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Public Diplomacy – Turning Al Hurra into Al Jazeera November 19, 2010

Filed under: Posts by Kristin,Uncategorized — Kristin R @ 12:54 pm

I personally am having a difficult time discussing the subject of public diplomacy in a way that hasn’t been touched upon either during class yesterday or by my fellow bloggers. But I’ve decided I’ll talk about a practical comparison and how our public diplomacy media outlets could emulate popular media to become more successful.

Television Al Hurra is the US’ public diplomacy channel in the Middle East and, for several reasons, is rather unliked in the region. The primary reason for this is that the intended viewers see the channel as serving US interests alone (as discussed in Philip Seib’s New Media and the New Middle East).  Conversely, there are several reasons why Al Jazeera is so overwhelmingly popular – while the majority of this preference relates to it being a “home-grown” product with counterflow views to major Western outlets, another aspect is how Al Jazeera features participation in many of its programs.

By holding large segments of call-in or live audience A&A, Al Jazeera has created a public sphere for the region’s otherwise voiceless people. It is my firm belief that this one aspect of Al Jazeera is one of it’s most positive, and also something that the people in the area appreciate and love. As such, it becomes clear that any outlet trying to compete with Al Jazeera should also feature this type of participation. If Al Hurra were to have discussions, debates, Q&A, and call-in segments, it might increase their popularity because audiences in the region have a proven interest in that.

Furthermore, this would alleviate the problems discussed by Tretheway, Corman, et al – of focusing too much on the message rather than the act of communicating and sharing dialogue. If public diplomacy outlets launched by the United States focused on promoting dialogue between themselves and the residents, some positive outcome would be more likely.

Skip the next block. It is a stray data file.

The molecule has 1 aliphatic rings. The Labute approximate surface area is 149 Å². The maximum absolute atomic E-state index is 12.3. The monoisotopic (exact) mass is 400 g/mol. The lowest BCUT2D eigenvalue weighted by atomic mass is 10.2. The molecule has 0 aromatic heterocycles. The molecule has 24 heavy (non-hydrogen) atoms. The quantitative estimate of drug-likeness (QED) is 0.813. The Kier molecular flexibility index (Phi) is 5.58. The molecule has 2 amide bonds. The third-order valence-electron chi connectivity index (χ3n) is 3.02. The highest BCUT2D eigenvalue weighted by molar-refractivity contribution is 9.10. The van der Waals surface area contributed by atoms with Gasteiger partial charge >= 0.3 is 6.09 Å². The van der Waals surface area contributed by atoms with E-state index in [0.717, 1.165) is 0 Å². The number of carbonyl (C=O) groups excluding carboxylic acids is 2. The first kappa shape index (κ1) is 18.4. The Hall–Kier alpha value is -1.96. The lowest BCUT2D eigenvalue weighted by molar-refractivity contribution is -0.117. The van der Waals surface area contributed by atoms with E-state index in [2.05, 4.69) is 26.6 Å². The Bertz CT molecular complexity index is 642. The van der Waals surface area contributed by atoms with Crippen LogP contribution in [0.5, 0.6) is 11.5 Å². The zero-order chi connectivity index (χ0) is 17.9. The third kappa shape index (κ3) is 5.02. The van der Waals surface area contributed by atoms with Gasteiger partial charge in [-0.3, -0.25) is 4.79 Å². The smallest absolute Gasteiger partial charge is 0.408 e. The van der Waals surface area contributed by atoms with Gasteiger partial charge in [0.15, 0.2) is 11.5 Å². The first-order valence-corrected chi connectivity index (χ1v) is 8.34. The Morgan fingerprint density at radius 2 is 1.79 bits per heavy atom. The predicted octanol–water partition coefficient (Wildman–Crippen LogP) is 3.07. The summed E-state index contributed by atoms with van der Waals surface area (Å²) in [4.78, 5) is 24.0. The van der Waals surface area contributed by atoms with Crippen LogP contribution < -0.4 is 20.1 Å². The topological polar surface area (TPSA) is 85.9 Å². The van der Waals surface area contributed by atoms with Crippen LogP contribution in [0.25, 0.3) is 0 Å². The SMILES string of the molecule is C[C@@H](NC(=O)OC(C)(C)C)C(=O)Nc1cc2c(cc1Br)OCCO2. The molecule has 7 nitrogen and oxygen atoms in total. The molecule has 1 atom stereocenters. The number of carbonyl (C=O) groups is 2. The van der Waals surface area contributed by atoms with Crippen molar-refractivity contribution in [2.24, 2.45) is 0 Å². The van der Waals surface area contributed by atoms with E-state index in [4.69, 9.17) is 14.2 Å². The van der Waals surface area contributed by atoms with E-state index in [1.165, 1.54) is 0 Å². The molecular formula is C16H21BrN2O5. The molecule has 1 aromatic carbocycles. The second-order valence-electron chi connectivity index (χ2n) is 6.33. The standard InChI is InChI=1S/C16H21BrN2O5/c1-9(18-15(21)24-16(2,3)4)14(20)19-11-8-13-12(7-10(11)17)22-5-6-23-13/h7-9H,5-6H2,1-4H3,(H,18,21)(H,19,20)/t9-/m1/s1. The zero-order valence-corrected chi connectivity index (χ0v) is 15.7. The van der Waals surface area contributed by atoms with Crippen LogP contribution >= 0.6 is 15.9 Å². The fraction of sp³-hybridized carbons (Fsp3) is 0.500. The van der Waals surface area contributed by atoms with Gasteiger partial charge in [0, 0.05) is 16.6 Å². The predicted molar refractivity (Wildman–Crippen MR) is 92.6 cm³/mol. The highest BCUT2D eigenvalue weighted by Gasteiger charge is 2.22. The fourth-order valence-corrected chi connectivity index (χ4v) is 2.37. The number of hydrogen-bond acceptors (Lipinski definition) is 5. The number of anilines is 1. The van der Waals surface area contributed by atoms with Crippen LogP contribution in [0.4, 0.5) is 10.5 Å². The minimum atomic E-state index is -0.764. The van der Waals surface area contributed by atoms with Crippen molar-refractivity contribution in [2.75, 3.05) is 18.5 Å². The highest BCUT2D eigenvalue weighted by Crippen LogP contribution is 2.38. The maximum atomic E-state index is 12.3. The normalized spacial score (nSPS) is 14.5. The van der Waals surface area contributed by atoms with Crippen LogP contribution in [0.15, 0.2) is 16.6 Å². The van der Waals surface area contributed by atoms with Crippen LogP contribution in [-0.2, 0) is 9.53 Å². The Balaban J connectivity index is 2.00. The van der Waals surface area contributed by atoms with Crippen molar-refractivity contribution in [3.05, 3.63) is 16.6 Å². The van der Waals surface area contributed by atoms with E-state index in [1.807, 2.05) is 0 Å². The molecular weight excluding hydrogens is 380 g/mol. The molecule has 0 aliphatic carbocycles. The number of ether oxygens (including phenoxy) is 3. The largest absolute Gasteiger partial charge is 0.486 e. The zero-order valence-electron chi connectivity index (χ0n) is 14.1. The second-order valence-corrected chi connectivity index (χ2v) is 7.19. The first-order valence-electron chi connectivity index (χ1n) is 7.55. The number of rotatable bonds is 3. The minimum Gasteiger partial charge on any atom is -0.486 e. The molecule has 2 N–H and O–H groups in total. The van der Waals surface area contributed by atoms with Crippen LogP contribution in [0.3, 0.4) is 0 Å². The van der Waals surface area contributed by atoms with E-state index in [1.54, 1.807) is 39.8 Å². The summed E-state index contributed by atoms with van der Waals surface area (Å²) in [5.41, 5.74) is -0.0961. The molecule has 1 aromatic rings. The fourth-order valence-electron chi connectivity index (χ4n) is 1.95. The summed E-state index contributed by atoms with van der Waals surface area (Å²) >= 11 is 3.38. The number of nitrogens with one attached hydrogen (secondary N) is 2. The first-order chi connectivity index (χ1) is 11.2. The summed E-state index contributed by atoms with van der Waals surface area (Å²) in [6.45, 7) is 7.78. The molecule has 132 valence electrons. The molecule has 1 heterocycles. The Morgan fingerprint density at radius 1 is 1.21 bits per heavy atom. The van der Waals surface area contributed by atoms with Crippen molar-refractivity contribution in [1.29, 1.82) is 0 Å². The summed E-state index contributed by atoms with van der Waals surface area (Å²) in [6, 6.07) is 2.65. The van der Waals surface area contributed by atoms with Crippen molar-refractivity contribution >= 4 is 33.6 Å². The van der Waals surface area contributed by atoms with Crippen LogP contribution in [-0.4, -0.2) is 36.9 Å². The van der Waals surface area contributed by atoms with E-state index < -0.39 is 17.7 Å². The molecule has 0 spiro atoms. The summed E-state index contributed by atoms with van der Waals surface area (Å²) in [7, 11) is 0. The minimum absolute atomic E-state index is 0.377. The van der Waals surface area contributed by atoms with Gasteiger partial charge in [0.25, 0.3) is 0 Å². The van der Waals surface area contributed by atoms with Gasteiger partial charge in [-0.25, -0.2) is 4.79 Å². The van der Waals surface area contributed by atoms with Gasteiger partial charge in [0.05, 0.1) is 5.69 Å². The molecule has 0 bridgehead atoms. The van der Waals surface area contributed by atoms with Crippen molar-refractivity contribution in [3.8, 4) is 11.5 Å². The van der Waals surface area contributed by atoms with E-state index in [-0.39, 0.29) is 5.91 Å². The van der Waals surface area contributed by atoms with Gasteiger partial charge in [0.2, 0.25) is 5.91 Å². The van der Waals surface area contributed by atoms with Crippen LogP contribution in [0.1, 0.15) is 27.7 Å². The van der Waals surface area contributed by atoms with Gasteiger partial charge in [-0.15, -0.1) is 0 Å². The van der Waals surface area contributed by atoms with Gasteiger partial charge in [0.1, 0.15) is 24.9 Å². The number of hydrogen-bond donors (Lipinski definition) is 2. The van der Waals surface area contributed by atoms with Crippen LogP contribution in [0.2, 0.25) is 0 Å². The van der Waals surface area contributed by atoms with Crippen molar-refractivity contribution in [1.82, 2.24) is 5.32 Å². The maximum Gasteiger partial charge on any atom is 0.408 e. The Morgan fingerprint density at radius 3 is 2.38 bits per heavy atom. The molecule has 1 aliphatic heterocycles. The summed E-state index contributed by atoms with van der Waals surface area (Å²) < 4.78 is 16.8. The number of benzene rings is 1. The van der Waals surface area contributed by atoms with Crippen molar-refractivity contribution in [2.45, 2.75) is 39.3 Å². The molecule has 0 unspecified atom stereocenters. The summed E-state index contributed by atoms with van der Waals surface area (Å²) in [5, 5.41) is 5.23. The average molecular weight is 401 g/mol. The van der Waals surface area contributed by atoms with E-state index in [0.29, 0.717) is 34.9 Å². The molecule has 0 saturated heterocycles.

As I examine this concept more, the main block to this process is that, in order to engage in a mutual dialogue, both sides have to be open to discuss and possibly change their viewpoint. I sincerely doubt that foreign policy practitioners, as well as the United States as a country, are seriously interested in changing any aspect or even in learning from the exchange. This brings to light another facet implied by the theorists we discussed – public diplomacy as a shared learning experience. That is what we’re really lacking, and also what we really desperately need to strive for to have a successful, positive relationship.


2 Responses to “Public Diplomacy – Turning Al Hurra into Al Jazeera”

  1. laurawry Says:

    One additinoal challenge in engaging viewers in the Middle East through a medium such as Al Hurra is the task of transforming an existing narrative and inserting one’s message within it. The nature of the medium requires particupants to insert themselves into a new space rather than negotiate opposing or alternate views within their existing public space and discussion. Participation is significant, but the context is even more crucial.

  2. Noor Says:

    I also think that one of the factors that contributed in Aljazeera’s popularity is that it came in a time where news makers were limited to state’s channels. At that time there was no news channel that addressed people’s different lives aspects objectively. In addition, being a pioneer in the field enabled Aljazeera to proceed to its success, and open the chance to other channels to come up like Alarabiyah. Aljazeera’s development strategy is very progressive by expanding their channels in the region by making children’s channel Baraem, and the sport channel to meet the public need in media. Impressively, Albaraem channel is preferred by parents because its a channel that only broadcasts educational and clean entertaining materials with very strong Arabic programs. The programs are selected carefully and most of them are produced by intellectual Arabic producers that focus on the pedagogic process. One more thing I see my sisters praise about Baraem is that It stops its broadcast at 9 PM, unlike most children channels that work 24/7. Addressing the actual public needs and setting them in the top of the agenda is very essential in the success of media production in general.

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